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 AIZON Arboretum Project


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AIZON Arboretum Project

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AIZON Arboretum Project

“Improving quality of life without compromising that of future generations may be the objective of a culture that has achieved sufficient awareness of its past, present and the needs for future”

Ethiopia suffers from severe natural resources mismanagement which results in soil erosion and loss of soil fertility, food shortages, extreme rural poverty and migration to towns. The food security of the country depends on massive international humanitarian assistance even in normal agricultural years. Increasing agricultural production, bringing up the country from extreme poverty and at the same time implementing natural resource management principles that do not harm future generations are huge challenges to Ethiopia.

Globally, one of the recognized limitations on perennial horticulture development in the tropical and semi-tropical world is related to the lack of dissemination of species across regions; fruits from Asia are barely known in Africa and South America (and vice versa). In Ethiopia only a small fraction of commercial fruit species known in Asia and South America are cultivated and often the varieties used are of poor quality.

The AIZON arboretum project is collecting fruit species from various parts of the globe to test their adaptability to Bahar Dar. AIZON's founders have the privilege of working internationally and to have developed a network of colleagues traveling to various parts of the globe. It is through these travels and networks that seed samples of fruits and spices are collected and transferred to Ethiopia. The arboretum project will contribute to the exchange of horticultural plants samples from Asia, South America and Africa, which have their own economic interests in their respective regions to the Ethiopian Highlands. So far, over 200 indigenous and foreign species from all continents have been put on trial on the AIZON arboretum. The project is being conducted in collaboration with the Regional Agriculture Department. AIZON nursery and has been approved as a quarantine nursery. It follows Agriculture Office protocols and regional agriculture officers regularly inspect the site.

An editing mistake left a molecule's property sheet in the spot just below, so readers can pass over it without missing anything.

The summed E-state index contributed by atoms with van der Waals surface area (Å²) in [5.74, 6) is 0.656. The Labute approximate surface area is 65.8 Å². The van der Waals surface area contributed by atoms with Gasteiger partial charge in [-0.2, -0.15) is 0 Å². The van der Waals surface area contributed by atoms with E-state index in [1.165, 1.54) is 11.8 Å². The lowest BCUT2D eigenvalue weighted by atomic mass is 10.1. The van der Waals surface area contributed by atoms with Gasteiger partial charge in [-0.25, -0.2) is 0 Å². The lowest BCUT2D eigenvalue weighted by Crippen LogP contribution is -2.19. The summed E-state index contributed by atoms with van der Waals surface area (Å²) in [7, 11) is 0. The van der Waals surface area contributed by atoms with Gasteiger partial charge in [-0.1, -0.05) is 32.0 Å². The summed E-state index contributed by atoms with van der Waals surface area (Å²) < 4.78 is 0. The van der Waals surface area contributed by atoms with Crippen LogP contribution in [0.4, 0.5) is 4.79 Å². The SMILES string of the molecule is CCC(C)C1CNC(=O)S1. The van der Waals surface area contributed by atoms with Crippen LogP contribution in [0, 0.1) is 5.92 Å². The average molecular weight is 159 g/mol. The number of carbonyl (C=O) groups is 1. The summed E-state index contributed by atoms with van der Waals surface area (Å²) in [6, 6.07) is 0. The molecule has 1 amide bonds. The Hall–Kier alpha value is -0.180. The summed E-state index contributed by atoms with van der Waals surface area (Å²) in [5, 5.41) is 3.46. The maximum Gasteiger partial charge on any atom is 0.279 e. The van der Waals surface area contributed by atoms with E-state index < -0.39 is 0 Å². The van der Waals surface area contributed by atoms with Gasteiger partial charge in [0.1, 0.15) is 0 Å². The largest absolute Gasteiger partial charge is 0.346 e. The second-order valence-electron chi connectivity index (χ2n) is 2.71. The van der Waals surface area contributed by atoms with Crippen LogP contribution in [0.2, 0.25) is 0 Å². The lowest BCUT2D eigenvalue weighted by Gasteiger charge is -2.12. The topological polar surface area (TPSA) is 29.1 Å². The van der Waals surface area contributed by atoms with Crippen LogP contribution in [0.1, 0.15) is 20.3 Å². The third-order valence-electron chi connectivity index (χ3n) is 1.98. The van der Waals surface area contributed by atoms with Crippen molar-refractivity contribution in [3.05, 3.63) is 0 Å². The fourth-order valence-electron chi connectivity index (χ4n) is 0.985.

Furthermore, the project is collecting, multiplying, planting and labeling endangered as well as useful indigenous forest tree species. It is intended that the arboretum will serve as an Exhibition and will provide educational activities to both the rural and urban population as the area will be open to visitors of all walk of life. The arboretum demonstrates the advantages of agro-forestry in sustainable farming in Ethiopia by using indigenous and imported species of fruits and useful forest tress/shrubs. It is also anticipated that some new fruit tree species and varieties will adapt to the Ethiopian highlands and in the mid-long term, some of these could be cultivated as cash crops by farmers.

In addition, as the arboretum land is fenced, protective grassland management can be applied and compared with the degrading effects of over grazing that takes place near the site (see pictures).

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View of the arboretum nursery at the onset of the project (Bahar Dar, March 2005







Young Tamarind seedling from Thailand growing on the Ethiopian highlands in July 2005






Same Tamarind tree in May 2006








Young pomegranate tree just planted in June 2005








Pomegranate tree already in fruit in May 2006





Metekia Getachew, AIZON agro-forester, showing the growth of an indigenous forest tree, Gravillia robusta, 1 year after plantation to reforest the library site. Bahar Dar, June 2006

View of gullies fast recovering when protective grassland management is applied. Outside the fence, over grazing accentuates soil erosion while within the arboretum, the gullies are already stabilizing after a year after protective management. Bahar Dar, February 2006.

Overgrazing accentuates erosion problems on deforested land next to the arboretum site (Bahar Dar, March 2005)


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